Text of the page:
1. Use Positive Self-Talk
The hallmark of anxiety is negativity, so you must combat it with positivity. For instance, you’re feeling impending doom and like you’re dying, so you need to remind yourself that this too shall pass. Try saying things like:
- “I am just having an attack, but I will be fine.”
- “This will all be over in a few minutes.”
- “I am not going to die.”
- “I’ve had these before and made it through, so I will be okay.”
The more positive things you speak to yourself, the more you de-escalate the situation. Positive self-talk is one of the keys to getting through a panic spell.
2. Get Outside and Take in Fresh Air During a Panic Attack
Nature is healing and calming to the mind, body, and soul. Many people lose their grounding when panic shakes them to the core. So, getting outside and breathing in some fresh air can help immensely.
Many folks also experience trouble breathing and claustrophobia type feelings during anxiety, so being in the great outdoors tends to de-escalate these sensations. Grounding yourself can help to stop an attack too. Take your shoes off and feel the earth between your toes.
The vibrations from the core of the Universe can be very calming to someone who feels off balance.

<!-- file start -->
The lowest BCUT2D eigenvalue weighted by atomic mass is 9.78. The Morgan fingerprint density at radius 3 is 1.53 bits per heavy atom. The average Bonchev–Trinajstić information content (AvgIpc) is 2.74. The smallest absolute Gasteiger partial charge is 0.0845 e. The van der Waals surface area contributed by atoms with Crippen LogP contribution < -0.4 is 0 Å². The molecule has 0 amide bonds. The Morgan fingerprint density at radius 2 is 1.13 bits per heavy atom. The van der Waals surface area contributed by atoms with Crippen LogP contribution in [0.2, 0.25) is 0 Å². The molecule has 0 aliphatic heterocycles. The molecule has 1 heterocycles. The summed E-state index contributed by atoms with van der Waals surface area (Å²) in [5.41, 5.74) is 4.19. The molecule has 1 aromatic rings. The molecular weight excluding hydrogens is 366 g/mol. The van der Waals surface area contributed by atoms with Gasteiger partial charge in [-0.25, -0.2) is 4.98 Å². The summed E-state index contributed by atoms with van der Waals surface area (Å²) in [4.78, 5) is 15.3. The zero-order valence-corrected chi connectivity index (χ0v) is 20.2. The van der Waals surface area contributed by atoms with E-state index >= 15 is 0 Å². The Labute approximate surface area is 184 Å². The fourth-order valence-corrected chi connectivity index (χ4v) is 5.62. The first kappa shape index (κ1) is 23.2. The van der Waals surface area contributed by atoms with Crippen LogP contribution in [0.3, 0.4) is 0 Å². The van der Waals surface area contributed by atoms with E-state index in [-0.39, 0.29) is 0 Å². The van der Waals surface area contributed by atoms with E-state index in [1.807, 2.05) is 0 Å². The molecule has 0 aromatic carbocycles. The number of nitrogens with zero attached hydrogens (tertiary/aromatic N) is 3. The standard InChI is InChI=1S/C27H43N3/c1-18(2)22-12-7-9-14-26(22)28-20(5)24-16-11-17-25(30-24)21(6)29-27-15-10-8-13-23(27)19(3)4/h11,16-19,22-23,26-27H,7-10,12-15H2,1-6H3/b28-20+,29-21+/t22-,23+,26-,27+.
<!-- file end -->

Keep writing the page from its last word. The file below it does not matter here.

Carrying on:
3. Use Box Breathing
One of the quickest ways to get your panic under control is to utilize breathing techniques. Box breathing allows you to focus on the pain and discomfort you feel and get it under control. Additionally, many people experience a lack of oxygen during this attack, hence why so many breathe into a brown paper bag when they hyperventilate.
To use rhythmic or box breathing, do the following:
- Inhale deeply through your nose to the count of five.
- Hold your breath for five seconds.
- Exhale slowly to the count of five.
- Repeat until you feel calm.
As you box breathe, you will instantly feel a calming sensation come over you. Now keep in mind that it’s challenging to sit down and breathe when you feel your whole world is spinning out of control, but you must do it.
Dialectal behavior therapy is widely used to help treat many mental health disorders. One of the critical components is learning how to re-center or ground yourself. During a panic attack, you need to remind yourself of a few things to lessen the sting, so try looking for things like:
- 5 Things you can see around you
- 4 Items you can touch with your hands
- 3 Things you hear in the distance
- 2 Things that you can smell nearby
- 1 Thing you can taste in your mouth
For instance, if you’re in the grocery store when an attack hits, you can see display shelves, customers, and workers. You can also smell things like cakes baking in the deli, and you might be able to taste a metallic flavor in your mouth. The key is to turn your mind from your discomfort and onto other things, and this trick works well.
5. Remove Yourself from The Situation